Feminist scholars have been at the forefront of giving scholarly legitimation to the existence of virtual community through their ethnographic and theoretical academic writing. T.L. Taylor, Sherry Turkle, Sandy Stone, Lori Kendall, Tom Boellstorff, and Bonnie Nardi have wonderful monographs to this end. Most traditional anthropologists and sociologists were hostile to this idea when these works were published, yet today there is wide agreement that online communities create real affective environments with real economic value. The battle to legitimate online community as an area of study has been won; today we know that online community is real by the sound of keystrokes and game controller buttons as players enter their credit card numbers into their computers or consoles to purchase time in World of Warcraft or Xbox Live. However, though most agree that racism and sexism absolutely permeate game culture and the online and offline communities and narratives that constitute it, few seem to care, and even straight white males like Scalzi who write about it publicly are castigated. (For an antidote to this, Mary Flanagan’s book Critical Play. Seriously).

Though some of his thousands of readers may have violently disagreed with him, Scalzi was read and taken seriously. When a woman of color gamer like Aisha Tyler appears in public to talk about games, she is not taken seriously. She has to defend her credibility as a gamer, something that Scalzi is not asked to do. While commenters argued with his interpretation of how game mechanics worked, nobody claimed that he had never played them, a charge with which Tyler, despite her very public profile as a gamer, had to contend.

It’s one thing to say that women and non-whites are playing “the game of life” in hardcore mode — woman of color feminism has been telling us this for years. (See Grace Hong’s work on the Combahee River Collective in her powerful and rigorous monograph Ruptures of Capital). And even the popular press has taken note of the egregious state of gaming for women and minorities: this August the New York Times published an article entitled “In Virtual Play, Sex Harassment Is All Too Real.” I wish that there were both more outrage and more analysis as to the causes, practices, and effects of games in the white spatial imaginary, but I don’t fault the Times. Journalists are good at describing problems more quickly than academics are (though in this case the Times is many years late: even NPR beat them to this story by two years, which is saying something), but they don’t have the luxury of time to devote to deeper and more detailed writing. Journalists are good at bringing public awareness to problems like gaming’s pervasive racism, sexism, and homophobia, but awareness isn’t enough. It’s our job as feminist scholars, teachers, writers, and gamers to document, analyze, and theorize the white patriarchy that is so vigorously resurgent in games while never forgetting who profits here.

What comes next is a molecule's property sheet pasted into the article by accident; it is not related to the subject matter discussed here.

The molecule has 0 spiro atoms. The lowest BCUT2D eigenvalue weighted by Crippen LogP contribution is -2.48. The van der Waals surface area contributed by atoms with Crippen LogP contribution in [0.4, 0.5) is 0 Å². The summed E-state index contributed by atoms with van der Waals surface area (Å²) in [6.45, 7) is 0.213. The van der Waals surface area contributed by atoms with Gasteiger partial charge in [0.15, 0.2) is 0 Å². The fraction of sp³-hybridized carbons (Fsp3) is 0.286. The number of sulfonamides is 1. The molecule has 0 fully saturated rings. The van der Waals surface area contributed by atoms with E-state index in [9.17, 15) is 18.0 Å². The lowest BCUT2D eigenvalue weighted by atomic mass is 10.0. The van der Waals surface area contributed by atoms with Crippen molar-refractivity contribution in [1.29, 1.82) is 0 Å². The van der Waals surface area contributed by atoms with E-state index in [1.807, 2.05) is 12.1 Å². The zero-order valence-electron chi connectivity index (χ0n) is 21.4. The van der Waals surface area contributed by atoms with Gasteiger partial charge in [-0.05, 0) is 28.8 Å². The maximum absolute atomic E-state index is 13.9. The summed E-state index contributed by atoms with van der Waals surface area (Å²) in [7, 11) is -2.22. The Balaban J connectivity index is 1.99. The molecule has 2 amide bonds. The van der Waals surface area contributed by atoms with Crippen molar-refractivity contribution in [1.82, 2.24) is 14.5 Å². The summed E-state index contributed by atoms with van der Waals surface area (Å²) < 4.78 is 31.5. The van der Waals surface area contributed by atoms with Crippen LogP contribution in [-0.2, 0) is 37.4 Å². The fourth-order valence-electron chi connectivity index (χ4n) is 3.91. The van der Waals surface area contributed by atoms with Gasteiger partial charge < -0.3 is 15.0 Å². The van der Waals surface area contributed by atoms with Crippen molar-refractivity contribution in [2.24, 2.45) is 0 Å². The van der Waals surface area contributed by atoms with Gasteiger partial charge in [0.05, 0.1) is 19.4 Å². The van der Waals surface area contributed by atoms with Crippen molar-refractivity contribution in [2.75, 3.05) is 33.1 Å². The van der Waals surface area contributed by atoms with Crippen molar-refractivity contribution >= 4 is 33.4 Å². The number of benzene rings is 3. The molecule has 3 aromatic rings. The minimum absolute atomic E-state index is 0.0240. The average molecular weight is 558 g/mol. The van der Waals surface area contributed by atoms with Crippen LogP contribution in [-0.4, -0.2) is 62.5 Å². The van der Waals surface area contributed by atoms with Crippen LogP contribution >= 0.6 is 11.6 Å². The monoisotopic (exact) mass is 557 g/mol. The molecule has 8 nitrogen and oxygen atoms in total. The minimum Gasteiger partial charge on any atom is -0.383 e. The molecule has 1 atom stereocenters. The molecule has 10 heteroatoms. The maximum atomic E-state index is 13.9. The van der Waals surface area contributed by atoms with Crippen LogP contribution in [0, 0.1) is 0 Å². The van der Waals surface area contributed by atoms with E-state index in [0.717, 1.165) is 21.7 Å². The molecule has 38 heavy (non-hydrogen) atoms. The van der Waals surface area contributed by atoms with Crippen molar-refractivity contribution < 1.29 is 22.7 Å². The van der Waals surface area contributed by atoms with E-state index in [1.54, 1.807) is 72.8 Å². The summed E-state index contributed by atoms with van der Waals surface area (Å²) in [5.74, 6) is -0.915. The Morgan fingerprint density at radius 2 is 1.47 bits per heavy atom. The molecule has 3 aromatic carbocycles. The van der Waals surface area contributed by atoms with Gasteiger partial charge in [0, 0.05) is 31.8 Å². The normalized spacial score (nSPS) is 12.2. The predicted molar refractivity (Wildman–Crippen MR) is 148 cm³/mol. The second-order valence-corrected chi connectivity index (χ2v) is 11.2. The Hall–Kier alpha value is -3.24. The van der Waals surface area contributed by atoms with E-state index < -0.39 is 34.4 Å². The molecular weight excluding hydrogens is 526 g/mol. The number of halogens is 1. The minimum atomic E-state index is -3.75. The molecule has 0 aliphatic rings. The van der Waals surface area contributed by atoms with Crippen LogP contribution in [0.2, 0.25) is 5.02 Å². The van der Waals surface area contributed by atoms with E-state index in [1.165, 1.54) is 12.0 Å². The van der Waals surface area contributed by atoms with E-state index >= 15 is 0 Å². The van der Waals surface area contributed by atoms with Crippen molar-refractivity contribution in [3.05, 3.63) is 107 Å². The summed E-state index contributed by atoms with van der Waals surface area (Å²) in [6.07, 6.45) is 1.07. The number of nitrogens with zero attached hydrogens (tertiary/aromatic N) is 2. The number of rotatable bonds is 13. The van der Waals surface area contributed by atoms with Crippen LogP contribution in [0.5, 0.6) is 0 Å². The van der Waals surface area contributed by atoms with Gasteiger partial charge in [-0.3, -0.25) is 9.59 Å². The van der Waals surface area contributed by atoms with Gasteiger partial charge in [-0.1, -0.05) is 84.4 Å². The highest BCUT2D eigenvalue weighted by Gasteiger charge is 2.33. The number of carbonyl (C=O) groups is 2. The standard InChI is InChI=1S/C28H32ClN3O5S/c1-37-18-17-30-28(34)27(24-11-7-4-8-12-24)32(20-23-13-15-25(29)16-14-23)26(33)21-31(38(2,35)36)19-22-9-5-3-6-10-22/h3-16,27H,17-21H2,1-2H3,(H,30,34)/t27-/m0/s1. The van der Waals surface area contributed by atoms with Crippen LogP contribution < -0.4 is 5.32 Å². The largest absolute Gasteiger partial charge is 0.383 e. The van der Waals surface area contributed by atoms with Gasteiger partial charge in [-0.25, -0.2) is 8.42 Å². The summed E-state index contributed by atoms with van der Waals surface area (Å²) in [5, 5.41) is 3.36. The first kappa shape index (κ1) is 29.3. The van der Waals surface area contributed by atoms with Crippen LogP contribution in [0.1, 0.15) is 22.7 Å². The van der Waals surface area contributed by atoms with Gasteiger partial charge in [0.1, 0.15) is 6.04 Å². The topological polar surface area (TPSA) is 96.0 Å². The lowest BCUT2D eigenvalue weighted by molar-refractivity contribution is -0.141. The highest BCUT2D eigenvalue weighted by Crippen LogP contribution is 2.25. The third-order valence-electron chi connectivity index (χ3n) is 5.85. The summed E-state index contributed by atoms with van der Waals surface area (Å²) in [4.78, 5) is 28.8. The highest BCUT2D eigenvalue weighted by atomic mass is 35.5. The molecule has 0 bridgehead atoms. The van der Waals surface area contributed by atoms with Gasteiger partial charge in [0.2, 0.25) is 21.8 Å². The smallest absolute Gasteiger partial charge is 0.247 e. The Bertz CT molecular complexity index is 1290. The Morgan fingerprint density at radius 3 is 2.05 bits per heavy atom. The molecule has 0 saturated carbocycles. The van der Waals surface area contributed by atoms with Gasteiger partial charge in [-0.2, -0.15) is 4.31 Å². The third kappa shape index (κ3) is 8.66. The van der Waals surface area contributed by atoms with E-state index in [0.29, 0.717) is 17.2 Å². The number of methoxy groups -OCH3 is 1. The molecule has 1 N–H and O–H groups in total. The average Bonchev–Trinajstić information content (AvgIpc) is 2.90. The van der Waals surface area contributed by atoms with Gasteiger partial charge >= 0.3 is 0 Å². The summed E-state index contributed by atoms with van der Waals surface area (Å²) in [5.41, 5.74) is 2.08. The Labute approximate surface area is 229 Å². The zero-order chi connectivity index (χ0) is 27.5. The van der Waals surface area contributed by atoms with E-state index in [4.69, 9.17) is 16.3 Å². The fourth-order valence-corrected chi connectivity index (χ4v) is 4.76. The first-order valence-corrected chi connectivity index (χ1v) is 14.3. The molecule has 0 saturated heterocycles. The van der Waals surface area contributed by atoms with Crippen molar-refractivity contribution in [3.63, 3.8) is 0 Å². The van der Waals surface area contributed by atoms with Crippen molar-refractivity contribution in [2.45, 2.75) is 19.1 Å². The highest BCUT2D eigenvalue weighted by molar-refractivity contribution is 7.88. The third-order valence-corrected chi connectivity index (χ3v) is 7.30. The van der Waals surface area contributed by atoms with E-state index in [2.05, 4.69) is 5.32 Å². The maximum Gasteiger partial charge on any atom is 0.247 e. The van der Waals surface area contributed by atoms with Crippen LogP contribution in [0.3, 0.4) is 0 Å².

—-CITATION—-
Nakamura, L. (2012) Queer Female of Color: The Highest Difficulty Setting There Is? Gaming Rhetoric as Gender Capital. Ada: a Journal of Gender, New Media, and Technology, No. 1. doi:10.7264/N37P8W9V

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14 Responses so far.

  1. Michael J. "Orange Mike" Lowrey says:

    John Scalzi is an intelligent writer of intelligent textual science fiction. Please do not taint this discussion by using the pejorative term “sci fi” to describe his writing. Many older SF readers reserve “skiffy/sci-fi/SyFy” as an insult term for the worst of the worst: giant cockroach movies, loud-explosions-in-space films by intellectually-arrested post-adolescent males, the collected works of Irwin Allen, etc. If you must shorten “science fiction”, just call it SF, please.